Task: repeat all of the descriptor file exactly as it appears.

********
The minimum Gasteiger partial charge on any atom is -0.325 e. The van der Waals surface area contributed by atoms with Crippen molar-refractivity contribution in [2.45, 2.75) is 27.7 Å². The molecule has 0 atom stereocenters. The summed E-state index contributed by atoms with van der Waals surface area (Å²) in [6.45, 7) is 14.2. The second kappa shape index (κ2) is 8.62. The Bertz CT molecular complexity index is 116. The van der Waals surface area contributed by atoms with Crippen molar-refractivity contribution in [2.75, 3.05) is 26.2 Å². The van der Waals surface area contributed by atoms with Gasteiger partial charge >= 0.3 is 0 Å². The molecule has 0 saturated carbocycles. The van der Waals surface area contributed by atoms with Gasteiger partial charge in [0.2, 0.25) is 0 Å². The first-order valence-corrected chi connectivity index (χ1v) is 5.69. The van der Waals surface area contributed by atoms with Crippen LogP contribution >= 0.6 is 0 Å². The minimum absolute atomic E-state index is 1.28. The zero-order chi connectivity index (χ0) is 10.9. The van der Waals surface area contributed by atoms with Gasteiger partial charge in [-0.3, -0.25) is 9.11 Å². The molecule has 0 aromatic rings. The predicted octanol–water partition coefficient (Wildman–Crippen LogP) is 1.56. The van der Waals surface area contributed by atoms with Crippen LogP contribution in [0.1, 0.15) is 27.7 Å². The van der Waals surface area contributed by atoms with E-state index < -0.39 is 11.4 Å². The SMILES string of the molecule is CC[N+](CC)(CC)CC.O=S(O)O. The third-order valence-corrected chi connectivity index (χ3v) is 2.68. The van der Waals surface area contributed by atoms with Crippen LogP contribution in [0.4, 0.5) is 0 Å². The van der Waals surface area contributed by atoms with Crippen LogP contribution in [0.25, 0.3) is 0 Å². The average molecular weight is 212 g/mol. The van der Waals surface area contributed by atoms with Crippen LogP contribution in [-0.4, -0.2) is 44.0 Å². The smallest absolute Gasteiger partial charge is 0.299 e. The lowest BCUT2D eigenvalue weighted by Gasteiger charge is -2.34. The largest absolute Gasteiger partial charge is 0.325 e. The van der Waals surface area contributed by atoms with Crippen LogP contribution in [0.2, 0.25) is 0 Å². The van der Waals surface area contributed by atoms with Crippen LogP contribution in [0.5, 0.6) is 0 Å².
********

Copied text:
The minimum Gasteiger partial charge on any atom is -0.325 e. The van der Waals surface area contributed by atoms with Crippen molar-refractivity contribution in [2.45, 2.75) is 27.7 Å². The molecule has 0 atom stereocenters. The summed E-state index contributed by atoms with van der Waals surface area (Å²) in [6.45, 7) is 14.2. The second kappa shape index (κ2) is 8.62. The Bertz CT molecular complexity index is 116. The van der Waals surface area contributed by atoms with Crippen molar-refractivity contribution in [2.75, 3.05) is 26.2 Å². The van der Waals surface area contributed by atoms with Gasteiger partial charge >= 0.3 is 0 Å². The molecule has 0 saturated carbocycles. The van der Waals surface area contributed by atoms with Gasteiger partial charge in [0.2, 0.25) is 0 Å². The first-order valence-corrected chi connectivity index (χ1v) is 5.69. The van der Waals surface area contributed by atoms with Crippen LogP contribution >= 0.6 is 0 Å². The minimum absolute atomic E-state index is 1.28. The zero-order chi connectivity index (χ0) is 10.9. The van der Waals surface area contributed by atoms with Gasteiger partial charge in [-0.3, -0.25) is 9.11 Å². The molecule has 0 aromatic rings. The predicted octanol–water partition coefficient (Wildman–Crippen LogP) is 1.56. The van der Waals surface area contributed by atoms with Crippen LogP contribution in [0.1, 0.15) is 27.7 Å². The van der Waals surface area contributed by atoms with E-state index < -0.39 is 11.4 Å². The SMILES string of the molecule is CC[N+](CC)(CC)CC.O=S(O)O. The third-order valence-corrected chi connectivity index (χ3v) is 2.68. The van der Waals surface area contributed by atoms with Crippen LogP contribution in [0.4, 0.5) is 0 Å². The van der Waals surface area contributed by atoms with Crippen LogP contribution in [0.25, 0.3) is 0 Å². The average molecular weight is 212 g/mol. The van der Waals surface area contributed by atoms with Crippen LogP contribution in [-0.4, -0.2) is 44.0 Å². The smallest absolute Gasteiger partial charge is 0.299 e. The lowest BCUT2D eigenvalue weighted by Gasteiger charge is -2.34. The largest absolute Gasteiger partial charge is 0.325 e. The van der Waals surface area contributed by atoms with Crippen LogP contribution in [0.2, 0.25) is 0 Å². The van der Waals surface area contributed by atoms with Crippen LogP contribution in [0.5, 0.6) is 0 Å².